The antibiotic clarithromycin may increase the long-term risk of heart problems and death in patients with heart disease.

The antibiotic clarithromycin may increase the long-term risk of heart problems and death in patients with heart disease.The federal Food and Drug Administration said that it recommends doctors to carefully weigh the benefits and risks of the drug before prescribing it to patients with heart problems.

The agency said the warning is based on a 10-year follow-up study of patients with coronary heart disease. The study found an unexpected and unexplained increase in deaths among heart disease patients who took clarithromycin for two weeks and were followed for one year or longer.

There is no clear explanation for how clarithromycin would increase heart disease patients' risk of death, the FDA said in a news release.

Marcin Kowalski, M.D., director, cardiac electrophysiology said that "It is important for health professionals and pharmacists to identify potential interactions between medications and eliminate prescription errors to prevent this risk”.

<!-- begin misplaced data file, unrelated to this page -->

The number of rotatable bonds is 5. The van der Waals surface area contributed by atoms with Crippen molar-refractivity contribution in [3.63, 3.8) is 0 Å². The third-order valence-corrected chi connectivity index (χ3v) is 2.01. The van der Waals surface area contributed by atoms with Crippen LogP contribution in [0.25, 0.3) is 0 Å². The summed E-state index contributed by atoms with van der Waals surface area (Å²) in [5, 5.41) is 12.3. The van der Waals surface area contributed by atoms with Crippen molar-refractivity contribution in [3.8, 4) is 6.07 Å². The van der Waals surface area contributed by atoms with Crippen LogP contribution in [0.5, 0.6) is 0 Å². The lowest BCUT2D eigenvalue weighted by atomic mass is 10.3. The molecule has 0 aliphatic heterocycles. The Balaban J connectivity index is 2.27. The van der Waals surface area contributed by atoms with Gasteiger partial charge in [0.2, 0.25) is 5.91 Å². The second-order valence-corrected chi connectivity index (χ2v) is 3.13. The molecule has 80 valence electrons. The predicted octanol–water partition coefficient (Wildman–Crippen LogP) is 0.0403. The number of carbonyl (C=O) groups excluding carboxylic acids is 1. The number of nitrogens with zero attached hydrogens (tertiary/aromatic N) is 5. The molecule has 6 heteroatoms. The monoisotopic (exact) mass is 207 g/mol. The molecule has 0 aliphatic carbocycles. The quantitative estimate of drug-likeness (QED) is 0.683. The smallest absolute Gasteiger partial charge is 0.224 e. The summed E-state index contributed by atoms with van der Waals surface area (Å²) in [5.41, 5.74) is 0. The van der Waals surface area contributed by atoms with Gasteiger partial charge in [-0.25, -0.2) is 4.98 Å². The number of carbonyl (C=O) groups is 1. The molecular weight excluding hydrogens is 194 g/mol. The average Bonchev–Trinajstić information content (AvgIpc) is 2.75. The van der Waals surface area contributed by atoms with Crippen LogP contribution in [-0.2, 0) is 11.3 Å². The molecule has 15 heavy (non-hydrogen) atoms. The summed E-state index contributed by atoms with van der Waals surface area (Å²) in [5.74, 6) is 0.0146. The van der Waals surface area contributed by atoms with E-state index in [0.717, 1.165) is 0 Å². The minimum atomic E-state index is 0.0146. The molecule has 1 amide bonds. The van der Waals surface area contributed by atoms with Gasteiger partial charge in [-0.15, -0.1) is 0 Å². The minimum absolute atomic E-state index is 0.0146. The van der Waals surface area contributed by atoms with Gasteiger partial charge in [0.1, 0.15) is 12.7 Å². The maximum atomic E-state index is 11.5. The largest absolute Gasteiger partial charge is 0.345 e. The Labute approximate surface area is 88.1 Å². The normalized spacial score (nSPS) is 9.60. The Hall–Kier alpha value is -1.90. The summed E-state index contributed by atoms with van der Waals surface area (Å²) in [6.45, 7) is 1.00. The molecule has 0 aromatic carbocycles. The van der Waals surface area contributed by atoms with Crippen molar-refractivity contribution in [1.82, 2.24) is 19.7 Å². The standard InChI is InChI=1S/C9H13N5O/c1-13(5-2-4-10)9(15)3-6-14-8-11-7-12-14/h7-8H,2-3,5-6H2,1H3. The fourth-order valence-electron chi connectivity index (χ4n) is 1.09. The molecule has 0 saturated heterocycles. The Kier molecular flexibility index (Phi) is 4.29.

The FDA said it has added a new warning about this increased risk for heart patients and is advising doctors to consider prescribing other antibiotics to these patients. The agency added that it will continue to monitor safety reports in patients taking clarithromycin.

Doctors should talk to their heart patients about the risks and benefits of clarithromycin and alternative treatments. If doctors prescribe clarithromycin to patients with heart disease, they should inform those patients about the signs and symptoms of cardiovascular problems, the FDA added.

Patients with heart disease should inform the doctor about their condition, especially when they are being prescribed an antibiotic to treat an infection. If patients under antibiotic medication experience any symptoms of a heart attack or strokes, such as chest pain, shortness of breath or trouble breathing, pain or weakness in one part or side of the body, or slurred speech should seek immediate medical attention the FDA said.

Dr. Satjit Bhusri, the cardiologist said "Although the present study suggests an association between the clarithromycin antibiotic, there have not been any direct correlations to increased heart disease.

"I would also extend this to all antibiotics in general. A short course of antibiotic therapy for a bacterial infection should be initiated if indicated by the doctor; and a history of antibiotic therapy, presently should not be considered as a risk factor for heart disease," he added.